Ministry in Slovakia perfect fit for former Twins pitcher Tom Johnson

For several years, Tom Johnson lived his dream.

The St. Paul native played baseball for the University of Minnesota before another in-state team — the Minnesota Twins — signed the right-handed reliever in 1970 as an undrafted free agent. By 1974, Johnson was pitching in the majors in his home state.

"When the opportunity came for me to even have a chance to play pro ball for the Twins, I would say it was a fantasy come true," Johnson said. "It was beyond words."

Johnson enjoyed a five-year major-league career, posting a total ERA of 3.39 with 22 saves and a 23-14 record. As an undrafted free agent, Johnson was never necessarily high on the radar from a prospect standpoint, but he continued to rise through the minor league ranks.

Current Twins general manager Terry Ryan was a teammate of Johnson’s at Double-A Orlando in 1974. As a fellow relief pitcher, he got to know Johnson well. More than 30 years later, Ryan still remembers just how good of a pitcher Johnson was that year when he had 12 saves and a 1.98 ERA.

"He just got people out," Ryan said. "He had one of those wipeout sliders that he could command with the best of them. He was one of those guys that was ready any time the manager wanted to give him the ball. He was used a lot back in the day."

Johnson’s baseball career came to an end in 1980 when he was back in the minors. A shoulder injury was to blame for his early retirement at just 29 years old. So Johnson had to find a different means of employment.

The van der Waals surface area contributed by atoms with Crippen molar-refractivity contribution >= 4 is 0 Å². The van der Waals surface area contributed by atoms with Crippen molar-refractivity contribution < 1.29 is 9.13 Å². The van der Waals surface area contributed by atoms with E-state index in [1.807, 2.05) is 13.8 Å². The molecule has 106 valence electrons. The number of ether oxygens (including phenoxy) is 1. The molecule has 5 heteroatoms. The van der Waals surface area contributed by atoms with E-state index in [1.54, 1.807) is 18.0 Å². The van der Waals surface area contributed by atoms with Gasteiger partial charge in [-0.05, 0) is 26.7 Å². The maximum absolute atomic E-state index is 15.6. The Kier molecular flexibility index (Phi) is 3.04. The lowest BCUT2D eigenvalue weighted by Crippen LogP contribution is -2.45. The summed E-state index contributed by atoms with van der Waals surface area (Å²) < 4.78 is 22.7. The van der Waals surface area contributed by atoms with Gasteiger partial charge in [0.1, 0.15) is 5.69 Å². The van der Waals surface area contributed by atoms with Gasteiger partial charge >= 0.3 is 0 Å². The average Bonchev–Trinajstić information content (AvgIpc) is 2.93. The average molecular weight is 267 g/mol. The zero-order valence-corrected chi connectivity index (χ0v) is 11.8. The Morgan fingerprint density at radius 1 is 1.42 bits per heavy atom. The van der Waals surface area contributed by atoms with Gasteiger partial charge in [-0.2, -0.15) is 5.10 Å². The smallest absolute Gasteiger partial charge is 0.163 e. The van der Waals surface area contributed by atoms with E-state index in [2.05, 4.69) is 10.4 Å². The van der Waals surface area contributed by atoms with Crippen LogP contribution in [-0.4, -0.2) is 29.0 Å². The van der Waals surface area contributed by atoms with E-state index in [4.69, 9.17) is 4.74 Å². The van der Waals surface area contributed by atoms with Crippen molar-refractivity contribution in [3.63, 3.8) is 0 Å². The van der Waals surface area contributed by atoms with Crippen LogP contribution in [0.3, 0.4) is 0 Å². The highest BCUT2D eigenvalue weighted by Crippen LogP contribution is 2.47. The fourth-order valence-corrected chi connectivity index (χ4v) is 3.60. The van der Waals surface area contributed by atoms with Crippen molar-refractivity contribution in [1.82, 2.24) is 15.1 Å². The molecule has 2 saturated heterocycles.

That eventually came in the form of ministry. Johnson went to seminary school and found work in the Twin Cities at the Church of the Open Door. After working there for nearly two decades, Johnson and his wife, Debbie, picked up and moved to Bratislava, Slovakia, where they still live today.

Johnson began working for Good Sports International, a non-profit in Slovakia and Hungary that combines sports and mission work. The fit was a perfect one for Johnson.

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"When Debbie and I went there, we really wanted to focus on that particular aspect of helping kids," Johnson said. "We’ve basically started a Boys and Girls Club, all of which is designed not only to give kids really engaging activities to participate in . . . but also to teach them some skills. We’re trying to do anything we can do to help these kids improve their life and the chances of being a productive member of society."

Johnson still gets back to Minnesota every now and then. Ryan saw him recently at spring training in Fort Myers. The work that Johnson now does helping kids doesn’t surprise Ryan, who remembers what Johnson was like when they shared the bullpen together back in the 1970s.

"He was a good teammate. He was a tremendous human being," Ryan said. "He was everything that you’d ever want in a member of the organization."

Johnson might not have had the longest of baseball careers, but his time with the Twins and in the majors afforded him the opportunity to eventually move on to ministry. More than 30 years since he last played baseball professionally, Johnson has still made sports a part of his life — and his career.

"When we went over there and decided that we wanted to start this youth center, we kind of said, ‘We will do whatever we can do well and the kids are interested in.’ Baseball is something I know how to do, so it’s like it became a natural part of me," Johnson said. "It’s really great to watch these kids who are coming up and learning the game turn around and work with younger kids.  . . . That’s kind of a value that’s been instilled in our program, that if you get something poured into your life, you need to turn around and pour it into someone else’s life."

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